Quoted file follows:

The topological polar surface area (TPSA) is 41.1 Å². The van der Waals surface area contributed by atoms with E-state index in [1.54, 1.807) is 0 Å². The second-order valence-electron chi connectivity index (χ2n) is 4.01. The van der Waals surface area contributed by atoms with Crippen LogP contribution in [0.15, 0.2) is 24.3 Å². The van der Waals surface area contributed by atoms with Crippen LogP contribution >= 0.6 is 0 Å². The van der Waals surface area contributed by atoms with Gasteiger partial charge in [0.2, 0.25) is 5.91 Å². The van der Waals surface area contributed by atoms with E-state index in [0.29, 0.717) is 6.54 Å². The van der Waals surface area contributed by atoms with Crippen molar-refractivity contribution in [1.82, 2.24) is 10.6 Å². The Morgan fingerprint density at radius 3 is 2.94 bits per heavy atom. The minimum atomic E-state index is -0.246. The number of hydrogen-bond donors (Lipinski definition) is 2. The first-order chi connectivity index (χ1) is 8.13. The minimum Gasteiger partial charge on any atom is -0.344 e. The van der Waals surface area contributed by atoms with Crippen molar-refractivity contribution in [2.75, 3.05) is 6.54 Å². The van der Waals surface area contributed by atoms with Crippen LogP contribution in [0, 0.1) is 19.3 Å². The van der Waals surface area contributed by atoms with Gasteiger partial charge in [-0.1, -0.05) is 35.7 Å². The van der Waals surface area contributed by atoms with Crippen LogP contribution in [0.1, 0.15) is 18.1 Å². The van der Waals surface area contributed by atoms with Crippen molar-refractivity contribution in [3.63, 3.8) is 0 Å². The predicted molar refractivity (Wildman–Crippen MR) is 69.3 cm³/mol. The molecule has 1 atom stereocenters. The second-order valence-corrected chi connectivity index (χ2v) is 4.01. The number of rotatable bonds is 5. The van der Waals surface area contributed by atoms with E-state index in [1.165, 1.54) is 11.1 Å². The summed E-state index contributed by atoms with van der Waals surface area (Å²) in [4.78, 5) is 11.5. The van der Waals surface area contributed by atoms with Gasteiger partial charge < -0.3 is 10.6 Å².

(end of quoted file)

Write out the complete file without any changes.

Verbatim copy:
The topological polar surface area (TPSA) is 41.1 Å². The van der Waals surface area contributed by atoms with E-state index in [1.54, 1.807) is 0 Å². The second-order valence-electron chi connectivity index (χ2n) is 4.01. The van der Waals surface area contributed by atoms with Crippen LogP contribution in [0.15, 0.2) is 24.3 Å². The van der Waals surface area contributed by atoms with Crippen LogP contribution >= 0.6 is 0 Å². The van der Waals surface area contributed by atoms with Gasteiger partial charge in [0.2, 0.25) is 5.91 Å². The van der Waals surface area contributed by atoms with E-state index in [0.29, 0.717) is 6.54 Å². The van der Waals surface area contributed by atoms with Crippen molar-refractivity contribution in [1.82, 2.24) is 10.6 Å². The Morgan fingerprint density at radius 3 is 2.94 bits per heavy atom. The minimum atomic E-state index is -0.246. The number of hydrogen-bond donors (Lipinski definition) is 2. The first-order chi connectivity index (χ1) is 8.13. The minimum Gasteiger partial charge on any atom is -0.344 e. The van der Waals surface area contributed by atoms with Crippen molar-refractivity contribution in [2.75, 3.05) is 6.54 Å². The van der Waals surface area contributed by atoms with Crippen LogP contribution in [0, 0.1) is 19.3 Å². The van der Waals surface area contributed by atoms with Gasteiger partial charge in [-0.1, -0.05) is 35.7 Å². The van der Waals surface area contributed by atoms with Crippen LogP contribution in [0.1, 0.15) is 18.1 Å². The van der Waals surface area contributed by atoms with Crippen molar-refractivity contribution in [3.63, 3.8) is 0 Å². The predicted molar refractivity (Wildman–Crippen MR) is 69.3 cm³/mol. The molecule has 1 atom stereocenters. The second-order valence-corrected chi connectivity index (χ2v) is 4.01. The number of rotatable bonds is 5. The van der Waals surface area contributed by atoms with E-state index in [1.165, 1.54) is 11.1 Å². The summed E-state index contributed by atoms with van der Waals surface area (Å²) in [4.78, 5) is 11.5. The van der Waals surface area contributed by atoms with Gasteiger partial charge < -0.3 is 10.6 Å².